Monday, July 30, 2012

Weekend Report: Opening Ceremonies and Smithsonian Art Museums

As expected, Friday night’s Opening Ceremonies were kinda confusing, totally bizarre, a little bit boring, but also completely fantastic. The best part was the Chariots of Fire/Mr. Bean montage (which you can watch here) – it was the perfect mix of the most inspirational with the most ridiculous. And we ate themed food: UKsadillas! (I apologize for that.)

After our Sunday morning runs, SpeedyKate and decided not to O.D. on Olympics, and instead meandered down to the Mall for some much-needed museum time.

We started with a Joan Miró exhibit in the Modern Art Wing of the National Gallery of Art. It was so interesting!  Miró’s is mostly the kind of art I can appreciate after reading about his life experiences and objectives, but not the kind of art I particularly enjoy. Except the Constellations Series – I really liked those.

Up we went to the modern art tower, which tends to be very hit-or-miss; last time it was a hit, but this time Barnett Newman was definitely a miss. Color me ignorant, but vertical black lines on white do not communicate Christ on the Cross…sorry.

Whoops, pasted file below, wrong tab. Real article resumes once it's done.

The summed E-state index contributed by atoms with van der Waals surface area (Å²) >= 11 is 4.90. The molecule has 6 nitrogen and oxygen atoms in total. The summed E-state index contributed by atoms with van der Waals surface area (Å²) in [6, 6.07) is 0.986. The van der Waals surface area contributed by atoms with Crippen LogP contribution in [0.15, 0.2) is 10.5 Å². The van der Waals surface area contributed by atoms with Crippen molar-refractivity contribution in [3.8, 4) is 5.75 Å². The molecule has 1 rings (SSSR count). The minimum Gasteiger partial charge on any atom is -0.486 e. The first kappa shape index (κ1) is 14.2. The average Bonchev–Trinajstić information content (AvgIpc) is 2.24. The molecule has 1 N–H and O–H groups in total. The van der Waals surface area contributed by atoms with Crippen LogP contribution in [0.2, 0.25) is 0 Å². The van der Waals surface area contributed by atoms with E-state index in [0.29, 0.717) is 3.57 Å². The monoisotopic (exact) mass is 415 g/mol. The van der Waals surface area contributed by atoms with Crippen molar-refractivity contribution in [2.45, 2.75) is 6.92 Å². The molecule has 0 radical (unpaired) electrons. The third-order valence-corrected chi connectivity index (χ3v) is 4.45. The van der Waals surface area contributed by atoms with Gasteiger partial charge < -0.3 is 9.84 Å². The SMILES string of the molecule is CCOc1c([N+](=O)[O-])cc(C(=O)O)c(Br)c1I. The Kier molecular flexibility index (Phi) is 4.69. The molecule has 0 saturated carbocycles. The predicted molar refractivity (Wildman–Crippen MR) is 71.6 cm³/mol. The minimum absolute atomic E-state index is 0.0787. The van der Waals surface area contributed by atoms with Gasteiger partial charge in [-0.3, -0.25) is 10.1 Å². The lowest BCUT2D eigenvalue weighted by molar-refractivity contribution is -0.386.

We moseyed via the Space Mountain-esque underground walkway over to the main gallery to see a huge George Bellows exhibit. You’d probably recognize Bellow’s boxing paintings, and his works mostly focus on “the urban landscape of New York.”

After the National Gallery, we swung by the National Museum of African Art. Though so-called “traditional” African art really isn’t my jam (masks just don’t do it for me), this small museum tends to have excellent modern art exhibits. Yesterday did not disappoint – we saw Lalla Essaydi Revisions.

  • Moroccan-born, Essaydi became an artist after relocating from Saudi Arabia to the United States. She believes her work, with its intimate portrayal of Moroccan women, would not have been possible without distance from her homeland.

  • Revisions brings together, for the first time, selections from each photographic series, rarely exhibited paintings, and a multimedia installation. While each work and genre speaks volumes on their own, from the ensemble emerges Essaydi's personal narrative and critical reflection on her experience as a liberal Moroccan, Arab, African, and Muslim woman living across cultures.

After the museums we continued on our walk – all the way to Fro Zen Yo at Farragut (oh hey Cinnamon Roll flavor!!!), and then to Foggy Bottom to buy groceries. Cookie butter and coconut milk and cashews…get excited!

After hours away, clearly it was Olympics time again. I consider this time period as my Olympics warm-up – I enjoy watching swimming and gymnastics and all the other stuff, but really (well duh) I’m excited for Track and Field. Go USA!